Me teaching my first yoga class at The Branches.

I joined a writing class recently, and one of the exercises was to take a decade of your life and compress it all into a single page of three-word sentences. One page. Only three words per sentence. It takes a lot of thought. What do you put in? What do you keep out? The point of the exercise is to summarize your life experience as compactly as possible. To remove anything superfluous and discover what is truly important to you.

Before embarking on this exercise, I read, and was inspired by the writing of many others in my class. They made it look so easy. Through this exercise, you could quickly see the focus in each of their lives. There is something about the three word sentence that leaves no room for prevarication. It’s simple and to the point. It makes things crystal clear.

But when I compressed my own life into a single page of three word sentences, I was struck by how sad it was. The previous decade of my life has been filled with mountains of all sizes. Lots of climbing. Lots of sorrow. There were plenty of times when everything seemed completely lost. Hadn’t I reached bottom yet? How was it even possible for more things to go wrong? Was anyone else finding life this hard, or was it just me?

It’s funny, but I began the last decade thinking that life would now be easier for me. That it would be on an up-swing from that point on. I figured I had served my time as a daughter, wife and mother. My children were growing up and starting to make their own, adult-sized decisions. I decided that the next decade would be just for me. For the first time in my life, I would focus on myself and my own growth.

Well, I did grow, but not in the way I thought I would. I look back now on the woman I once was, and I can see how naive she was. I can see how much she still had to learn. I can see all the painful moments that she will soon be facing, and I can think of no way to warn her. On the other hand, I can also say that, even knowing what I know now, I would still have made the same choices. I may have been naive, and I may have made some mistakes along the way, but I knew what was important to me, and I was willing to fight for it. I stayed true to myself. There is a certain peace that comes from that.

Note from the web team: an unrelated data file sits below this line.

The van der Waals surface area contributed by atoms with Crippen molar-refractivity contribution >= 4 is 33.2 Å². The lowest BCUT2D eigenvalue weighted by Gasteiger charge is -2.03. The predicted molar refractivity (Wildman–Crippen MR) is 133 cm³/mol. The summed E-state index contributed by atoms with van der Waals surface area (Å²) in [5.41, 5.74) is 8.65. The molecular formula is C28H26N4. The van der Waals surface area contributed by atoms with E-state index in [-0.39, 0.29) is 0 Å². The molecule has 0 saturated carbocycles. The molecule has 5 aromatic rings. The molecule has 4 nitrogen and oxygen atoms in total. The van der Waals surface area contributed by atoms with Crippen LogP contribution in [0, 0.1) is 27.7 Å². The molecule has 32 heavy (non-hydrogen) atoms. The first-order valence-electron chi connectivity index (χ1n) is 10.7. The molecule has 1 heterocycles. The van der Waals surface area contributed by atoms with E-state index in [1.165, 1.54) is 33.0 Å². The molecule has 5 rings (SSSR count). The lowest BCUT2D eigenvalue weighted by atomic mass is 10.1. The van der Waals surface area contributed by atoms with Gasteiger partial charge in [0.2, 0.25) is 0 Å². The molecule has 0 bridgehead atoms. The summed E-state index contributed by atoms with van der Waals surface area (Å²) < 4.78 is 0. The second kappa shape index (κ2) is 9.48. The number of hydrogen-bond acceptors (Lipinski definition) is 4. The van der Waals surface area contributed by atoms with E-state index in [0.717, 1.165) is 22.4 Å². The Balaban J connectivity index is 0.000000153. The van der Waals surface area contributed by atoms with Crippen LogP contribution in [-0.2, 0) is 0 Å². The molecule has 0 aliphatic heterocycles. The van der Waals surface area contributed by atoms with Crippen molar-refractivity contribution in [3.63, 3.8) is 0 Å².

What all of this boils down to, is how proud I am of myself this month. That long decade of pain and sadness, all those years that I struggled to summarize in my writing exercise, did end on a bright note, after all: I was able to realize a long-held dream. Since I was a young mother, I have loved the practice of yoga, and dreamed of one day becoming a yoga teacher. However, I doubted my ability to complete the gruelling 250 hour yoga teacher training that would be required, especially after I became sick with CFS. I wasn’t sure my strength would hold up. I wasn’t sure I would have the energy. Well, this past year, I finally did it! I actually completed the training! It’s hard to believe. Not only did I complete the training, but I have now taught my first two classes!

If I were to give a message to my former self – to that woman of ten years ago – I think I would tell her to persevere. During those long, dark nights of the soul, I know that is what she most needs to hear. I might warn her that the next decade will be more challenging for her than anything she has experienced yet. But I would also tell her that she will be OK. That she has all the support she needs, both within herself and around her, to get through it. I would tell her that, even though there will be plenty of days when things seem dark and hopeless, there are many people who love her. And I would tell her to lean into that love.

I would especially tell her to soften towards herself. To show herself more of the kindness and care that she regularly shows to others. One of the big lessons I learned over the last number of years, is that the people who love me don’t care if I succeed or if I fail. They don’t care what clothes I wear, or if I’m rich or poor. They just want me to be happy, and they will do everything in their power to support me in that effort. I’ve been humbled by their care. My heart may have been broken into a million pieces over the last few years, but these people have also helped me put it back together again. I’m incredibly grateful.

About the author: Rebecca Wong has an honours degree in English Literature from the University of Waterloo, and has been working in the herbal business since 2000. She has received her training in acupuncture and herbalism from respected authorities Paul Des Rosiers and Vu Le at the Ontario College of Traditional Chinese Medicine in Toronto, and Michael Tierra at the East West Herb School in California.

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